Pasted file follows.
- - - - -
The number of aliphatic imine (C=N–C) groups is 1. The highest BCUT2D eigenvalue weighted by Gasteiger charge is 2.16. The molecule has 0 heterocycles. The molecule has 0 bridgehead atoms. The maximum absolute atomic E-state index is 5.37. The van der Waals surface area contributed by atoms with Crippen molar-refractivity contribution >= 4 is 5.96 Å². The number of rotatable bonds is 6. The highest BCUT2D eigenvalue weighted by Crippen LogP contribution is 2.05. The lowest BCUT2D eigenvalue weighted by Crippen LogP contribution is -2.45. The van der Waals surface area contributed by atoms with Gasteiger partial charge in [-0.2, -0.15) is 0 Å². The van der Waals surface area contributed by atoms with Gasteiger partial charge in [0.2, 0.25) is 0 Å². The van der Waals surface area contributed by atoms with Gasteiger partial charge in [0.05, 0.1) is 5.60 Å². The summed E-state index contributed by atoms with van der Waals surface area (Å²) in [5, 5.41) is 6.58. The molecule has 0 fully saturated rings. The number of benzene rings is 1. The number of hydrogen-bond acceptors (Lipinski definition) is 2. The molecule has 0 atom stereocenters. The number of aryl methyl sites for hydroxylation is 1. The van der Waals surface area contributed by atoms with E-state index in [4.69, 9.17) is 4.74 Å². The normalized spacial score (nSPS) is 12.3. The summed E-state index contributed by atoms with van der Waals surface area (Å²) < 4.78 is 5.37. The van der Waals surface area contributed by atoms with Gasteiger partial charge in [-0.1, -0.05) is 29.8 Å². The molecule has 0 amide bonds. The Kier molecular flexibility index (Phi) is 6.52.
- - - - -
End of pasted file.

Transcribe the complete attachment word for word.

The number of aliphatic imine (C=N–C) groups is 1. The highest BCUT2D eigenvalue weighted by Gasteiger charge is 2.16. The molecule has 0 heterocycles. The molecule has 0 bridgehead atoms. The maximum absolute atomic E-state index is 5.37. The van der Waals surface area contributed by atoms with Crippen molar-refractivity contribution >= 4 is 5.96 Å². The number of rotatable bonds is 6. The highest BCUT2D eigenvalue weighted by Crippen LogP contribution is 2.05. The lowest BCUT2D eigenvalue weighted by Crippen LogP contribution is -2.45. The van der Waals surface area contributed by atoms with Gasteiger partial charge in [-0.2, -0.15) is 0 Å². The van der Waals surface area contributed by atoms with Gasteiger partial charge in [0.2, 0.25) is 0 Å². The van der Waals surface area contributed by atoms with Gasteiger partial charge in [0.05, 0.1) is 5.60 Å². The summed E-state index contributed by atoms with van der Waals surface area (Å²) in [5, 5.41) is 6.58. The molecule has 0 fully saturated rings. The number of benzene rings is 1. The number of hydrogen-bond acceptors (Lipinski definition) is 2. The molecule has 0 atom stereocenters. The number of aryl methyl sites for hydroxylation is 1. The van der Waals surface area contributed by atoms with E-state index in [4.69, 9.17) is 4.74 Å². The normalized spacial score (nSPS) is 12.3. The summed E-state index contributed by atoms with van der Waals surface area (Å²) < 4.78 is 5.37. The van der Waals surface area contributed by atoms with Gasteiger partial charge in [-0.1, -0.05) is 29.8 Å². The molecule has 0 amide bonds. The Kier molecular flexibility index (Phi) is 6.52.